Today’s news from the Labor Department shows U.S. unemployment down to 7.7% on job growth of 146,000. That’s good news unless you are hoping for a reversal that you can pin on the current administration, but let’s not go there.
A related piece in the Times this morning by Kenneth S. Baer and Jeffrey B. Liebman, printed prior to the announcement, gives good perspective:
“With more than 200,000 boomers exiting the labor force each month through retirement, the rule of thumb that the economy needs to add 140,000 jobs per month to keep up with population growth no longer holds. The new normal is 100,000, which is why 150,000 new jobs a month has brought the unemployment rate from 9.5 percent to 7.9 percent over the last two years.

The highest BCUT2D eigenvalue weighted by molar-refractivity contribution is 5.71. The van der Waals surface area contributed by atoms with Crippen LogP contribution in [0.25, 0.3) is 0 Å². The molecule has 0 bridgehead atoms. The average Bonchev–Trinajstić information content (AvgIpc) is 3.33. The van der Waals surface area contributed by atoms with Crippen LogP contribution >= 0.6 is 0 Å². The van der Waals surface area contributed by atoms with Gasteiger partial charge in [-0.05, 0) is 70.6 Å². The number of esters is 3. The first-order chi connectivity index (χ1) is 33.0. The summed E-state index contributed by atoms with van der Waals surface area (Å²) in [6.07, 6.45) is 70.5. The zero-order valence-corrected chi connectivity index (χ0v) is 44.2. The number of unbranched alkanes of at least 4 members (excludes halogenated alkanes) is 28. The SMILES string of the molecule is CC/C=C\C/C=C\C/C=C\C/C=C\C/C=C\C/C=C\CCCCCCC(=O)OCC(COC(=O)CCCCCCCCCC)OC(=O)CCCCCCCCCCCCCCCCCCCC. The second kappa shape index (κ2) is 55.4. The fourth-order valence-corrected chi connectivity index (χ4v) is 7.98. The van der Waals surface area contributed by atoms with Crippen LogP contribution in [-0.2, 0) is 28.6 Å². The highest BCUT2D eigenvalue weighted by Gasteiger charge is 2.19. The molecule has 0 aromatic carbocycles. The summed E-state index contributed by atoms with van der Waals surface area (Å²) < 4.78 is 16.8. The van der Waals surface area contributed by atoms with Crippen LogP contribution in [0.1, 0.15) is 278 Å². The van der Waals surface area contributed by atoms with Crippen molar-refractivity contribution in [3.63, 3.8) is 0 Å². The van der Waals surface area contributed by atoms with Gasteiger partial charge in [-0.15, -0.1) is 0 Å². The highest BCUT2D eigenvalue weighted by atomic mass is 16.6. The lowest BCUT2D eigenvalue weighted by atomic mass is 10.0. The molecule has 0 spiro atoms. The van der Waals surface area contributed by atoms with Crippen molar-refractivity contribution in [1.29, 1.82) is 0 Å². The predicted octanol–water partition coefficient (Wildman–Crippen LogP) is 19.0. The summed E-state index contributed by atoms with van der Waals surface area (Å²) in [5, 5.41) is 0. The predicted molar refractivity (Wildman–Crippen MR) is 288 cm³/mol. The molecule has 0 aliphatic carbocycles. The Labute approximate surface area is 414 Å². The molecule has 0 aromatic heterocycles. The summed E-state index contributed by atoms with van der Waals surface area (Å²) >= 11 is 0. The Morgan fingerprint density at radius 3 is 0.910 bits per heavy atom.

So the economy is healing though not nearly fast enough and as Paul Krugman also notes in the Times today, this still means millions of people not working and that comes at a cost.
“When willing workers endure forced idleness society as a whole suffers from the waste of their efforts and talents. The Congressional Budget Office estimates that what we are actually producing falls short of what we could and should be producing by around 6 percent of G.D.P., or $900 billion a year.
So there’s no reason to celebrate beyond noting that it’s good news, of a sort.